Over the last few years I’ve slowly made the transition from “docker detractor” through “docker accepter” all the way to “docker enthusiast” where I am now. Docker isn’t the only container tool out there, but it’s certainly one of the most popular. It gives a spin on application management and deployment that’s honestly pretty refreshing.
At the same time, I’ve been a windows enthusiast my whole life. I’m not opposed to Ubuntu, RHEL, or OSX, and I’m not a stranger to grep, find, and ls, but I’ll defend the use of Windows Server, “where-object” and “get-childitem” any day.
The Docker experience on windows has evolved a ton in the last few years. If you haven’t downloaded Docker Desktop, I would highly recommend grabbing it and playing around (even just to win a game of “have you tried?” at work).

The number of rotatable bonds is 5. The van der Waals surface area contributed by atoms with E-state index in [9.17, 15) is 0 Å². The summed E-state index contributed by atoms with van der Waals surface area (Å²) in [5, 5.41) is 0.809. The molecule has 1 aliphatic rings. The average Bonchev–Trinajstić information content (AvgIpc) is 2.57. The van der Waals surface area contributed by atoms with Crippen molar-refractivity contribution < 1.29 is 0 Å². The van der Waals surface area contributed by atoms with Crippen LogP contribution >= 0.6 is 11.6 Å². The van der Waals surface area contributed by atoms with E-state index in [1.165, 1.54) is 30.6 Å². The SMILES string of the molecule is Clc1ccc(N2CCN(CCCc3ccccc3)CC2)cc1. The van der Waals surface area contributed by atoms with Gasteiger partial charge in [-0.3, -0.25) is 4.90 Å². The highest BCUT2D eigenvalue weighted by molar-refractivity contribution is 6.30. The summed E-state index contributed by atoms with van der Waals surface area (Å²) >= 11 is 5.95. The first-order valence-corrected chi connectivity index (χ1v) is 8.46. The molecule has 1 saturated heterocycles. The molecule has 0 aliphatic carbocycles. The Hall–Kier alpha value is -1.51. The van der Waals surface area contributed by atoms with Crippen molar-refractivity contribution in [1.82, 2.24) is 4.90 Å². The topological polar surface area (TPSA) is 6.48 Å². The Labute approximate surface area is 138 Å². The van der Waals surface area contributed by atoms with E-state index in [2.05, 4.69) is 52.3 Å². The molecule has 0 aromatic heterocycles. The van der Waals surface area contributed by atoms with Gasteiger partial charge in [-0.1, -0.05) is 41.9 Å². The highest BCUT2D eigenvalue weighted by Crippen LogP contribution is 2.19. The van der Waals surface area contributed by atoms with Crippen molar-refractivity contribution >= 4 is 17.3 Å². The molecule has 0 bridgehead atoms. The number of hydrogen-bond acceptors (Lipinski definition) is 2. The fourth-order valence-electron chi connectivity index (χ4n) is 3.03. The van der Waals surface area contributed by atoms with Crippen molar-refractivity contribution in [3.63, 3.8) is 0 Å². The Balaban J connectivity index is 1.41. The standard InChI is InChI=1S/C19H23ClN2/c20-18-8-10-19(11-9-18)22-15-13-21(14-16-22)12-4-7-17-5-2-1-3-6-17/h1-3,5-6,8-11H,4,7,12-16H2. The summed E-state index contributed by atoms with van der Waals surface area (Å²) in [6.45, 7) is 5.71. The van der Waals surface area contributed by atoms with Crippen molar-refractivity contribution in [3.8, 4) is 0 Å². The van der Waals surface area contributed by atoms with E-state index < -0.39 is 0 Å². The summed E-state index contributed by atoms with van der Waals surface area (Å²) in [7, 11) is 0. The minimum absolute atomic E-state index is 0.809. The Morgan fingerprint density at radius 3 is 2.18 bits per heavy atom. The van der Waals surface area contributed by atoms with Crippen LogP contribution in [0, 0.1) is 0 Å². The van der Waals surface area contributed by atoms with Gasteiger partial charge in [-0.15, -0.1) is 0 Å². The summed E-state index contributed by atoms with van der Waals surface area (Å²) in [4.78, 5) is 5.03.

In this post I’ll walk through some of my surprises (pleasant and unpleasant) with using Docker on windows for the last few years.
Volume Mapping is useful, but little tricky
If you didn’t know docker lets you mount directories from your host OS into your container with the docker run –volume option
This works between windows and linux containers, and windows and windows containers, and can be really useful for running linux utilities to modify files on your windows machine, like using a current version of openssl to update certificates
What’s weird about it?
Anytime you’re moving files between windows and linux, you’re going to encounter some weirdness. Things at the top of the list are
- Files created on your windows machine show up in linux with “-rwxr-xr-x”. This can be a little confusing if you author a bash script on your laptop, then submit the Dockerfile to a build tool like CircleCI, and realize it doesn’t have execute permissions
- Default line endings will drive you crazy
- Support for specify the path on your host is different in Docker and docker-compose
- Docker supports relative pathing, because you can execute “(pwd).path” inside of the string you pass to -v
- Docker-compose supports relative pathing inside of your workspace with the normal “./”
Alpine will make you hate Windows Server Core